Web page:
Sat, Jul 20, 2013 - Page 6 News List

Former CIA boss claims Huawei spies for China

CARDS ON THE TABLE:Following the latest spying allegations, a Huawei executive said the claims were ‘tired’ and challenged the firm’s critics to make evidence public

Reuters, SYDNEY

The former head of the CIA said he is aware of hard evidence that Huawei Technologies Co has spied for the Chinese government, the Australian Financial Review reported yesterday.

Michael Hayden, also the former head of the US National Security Agency, said in an interview with the paper that Huawei had “shared with the Chinese state intimate and extensive knowledge of the foreign telecommunications systems it is involved with.”

Hayden said intelligence agencies have hard evidence of spying activity by the world’s No. 2 telecom equipment maker. It did not detail that evidence.

Huawei, set up in 1987 by former People’s Liberation Army officer Ren Zhengfei (任正非), has repeatedly denied being linked to the Chinese government or military or receiving financial support from either.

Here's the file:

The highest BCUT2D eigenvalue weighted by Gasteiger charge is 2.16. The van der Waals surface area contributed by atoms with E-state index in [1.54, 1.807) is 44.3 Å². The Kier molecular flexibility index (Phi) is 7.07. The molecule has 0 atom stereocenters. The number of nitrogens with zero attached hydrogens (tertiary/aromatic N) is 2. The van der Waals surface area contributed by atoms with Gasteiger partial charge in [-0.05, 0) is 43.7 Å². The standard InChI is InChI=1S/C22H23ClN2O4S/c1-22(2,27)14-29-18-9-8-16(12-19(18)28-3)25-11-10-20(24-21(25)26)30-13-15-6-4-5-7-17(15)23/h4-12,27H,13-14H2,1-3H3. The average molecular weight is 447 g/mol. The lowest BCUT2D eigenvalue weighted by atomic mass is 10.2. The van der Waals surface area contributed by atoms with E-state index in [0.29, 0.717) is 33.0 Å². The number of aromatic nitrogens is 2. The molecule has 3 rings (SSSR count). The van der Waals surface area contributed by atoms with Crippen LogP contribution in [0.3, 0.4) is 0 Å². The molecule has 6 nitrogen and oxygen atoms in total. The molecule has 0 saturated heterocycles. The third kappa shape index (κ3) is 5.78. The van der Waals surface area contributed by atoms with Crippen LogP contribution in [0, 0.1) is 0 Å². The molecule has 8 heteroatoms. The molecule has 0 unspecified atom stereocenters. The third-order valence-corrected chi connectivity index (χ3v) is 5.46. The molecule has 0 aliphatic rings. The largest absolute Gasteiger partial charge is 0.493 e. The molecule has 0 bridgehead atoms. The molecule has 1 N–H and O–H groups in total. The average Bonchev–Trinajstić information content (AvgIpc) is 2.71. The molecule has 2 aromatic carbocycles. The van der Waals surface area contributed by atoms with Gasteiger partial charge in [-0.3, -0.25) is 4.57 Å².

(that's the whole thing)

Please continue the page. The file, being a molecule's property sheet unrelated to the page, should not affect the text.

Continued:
Hayden is a director of Motorola Solutions, which provides radios, smart tags, barcode scanners and safety products. Huawei and Motorola Solutions had previously been engaged in intellectual property disputes for a number of years.

Huawei Global cybersecurity officer John Suffolk described the comments made by Hayden as “tired, unsubstantiated defamatory remarks” and challenged him and other critics to present any evidence publicly.

“Huawei meets the communication needs of more than a third of the planet and our customers have the right to know what these unsubstantiated concerns are,” Suffolk said. “It’s time to put up or shut up.”

The report came a day after Britain announced it would review security at a cybercenter in southern England run by Huawei to ensure that the British telecommunications network is protected.

In October last year, the US House of Representatives’ Intelligence Committee urged US firms to stop doing business with Huawei and ZTE Corp, warning that China could use equipment made by the companies to spy on communications and threaten systems.

The Australian government has barred Huawei from involvement in the building of its A$37.4 billion (US$34.3 billion) National Broadband Network.

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